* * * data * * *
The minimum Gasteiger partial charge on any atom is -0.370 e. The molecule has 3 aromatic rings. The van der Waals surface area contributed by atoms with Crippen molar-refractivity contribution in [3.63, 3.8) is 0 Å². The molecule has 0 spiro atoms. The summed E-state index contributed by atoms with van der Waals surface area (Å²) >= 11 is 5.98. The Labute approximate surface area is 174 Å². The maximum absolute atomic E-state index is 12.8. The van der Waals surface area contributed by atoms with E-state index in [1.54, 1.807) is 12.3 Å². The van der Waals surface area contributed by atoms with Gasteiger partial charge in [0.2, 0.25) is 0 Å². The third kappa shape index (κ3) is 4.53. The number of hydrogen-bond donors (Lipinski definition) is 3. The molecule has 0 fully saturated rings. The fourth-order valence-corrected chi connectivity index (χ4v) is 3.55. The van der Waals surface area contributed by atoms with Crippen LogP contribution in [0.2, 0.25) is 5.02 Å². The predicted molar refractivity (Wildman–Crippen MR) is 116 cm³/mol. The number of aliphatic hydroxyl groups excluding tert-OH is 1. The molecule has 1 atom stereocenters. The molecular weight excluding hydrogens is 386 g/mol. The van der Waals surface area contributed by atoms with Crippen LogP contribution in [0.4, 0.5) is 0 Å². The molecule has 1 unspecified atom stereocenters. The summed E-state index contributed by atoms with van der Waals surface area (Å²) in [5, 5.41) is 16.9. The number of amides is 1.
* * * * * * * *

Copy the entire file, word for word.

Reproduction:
The minimum Gasteiger partial charge on any atom is -0.370 e. The molecule has 3 aromatic rings. The van der Waals surface area contributed by atoms with Crippen molar-refractivity contribution in [3.63, 3.8) is 0 Å². The molecule has 0 spiro atoms. The summed E-state index contributed by atoms with van der Waals surface area (Å²) >= 11 is 5.98. The Labute approximate surface area is 174 Å². The maximum absolute atomic E-state index is 12.8. The van der Waals surface area contributed by atoms with E-state index in [1.54, 1.807) is 12.3 Å². The van der Waals surface area contributed by atoms with Gasteiger partial charge in [0.2, 0.25) is 0 Å². The third kappa shape index (κ3) is 4.53. The number of hydrogen-bond donors (Lipinski definition) is 3. The molecule has 0 fully saturated rings. The fourth-order valence-corrected chi connectivity index (χ4v) is 3.55. The van der Waals surface area contributed by atoms with Crippen LogP contribution in [0.2, 0.25) is 5.02 Å². The predicted molar refractivity (Wildman–Crippen MR) is 116 cm³/mol. The number of aliphatic hydroxyl groups excluding tert-OH is 1. The molecule has 1 atom stereocenters. The molecular weight excluding hydrogens is 386 g/mol. The van der Waals surface area contributed by atoms with Crippen LogP contribution in [0.4, 0.5) is 0 Å². The molecule has 1 unspecified atom stereocenters. The summed E-state index contributed by atoms with van der Waals surface area (Å²) in [5, 5.41) is 16.9. The number of amides is 1.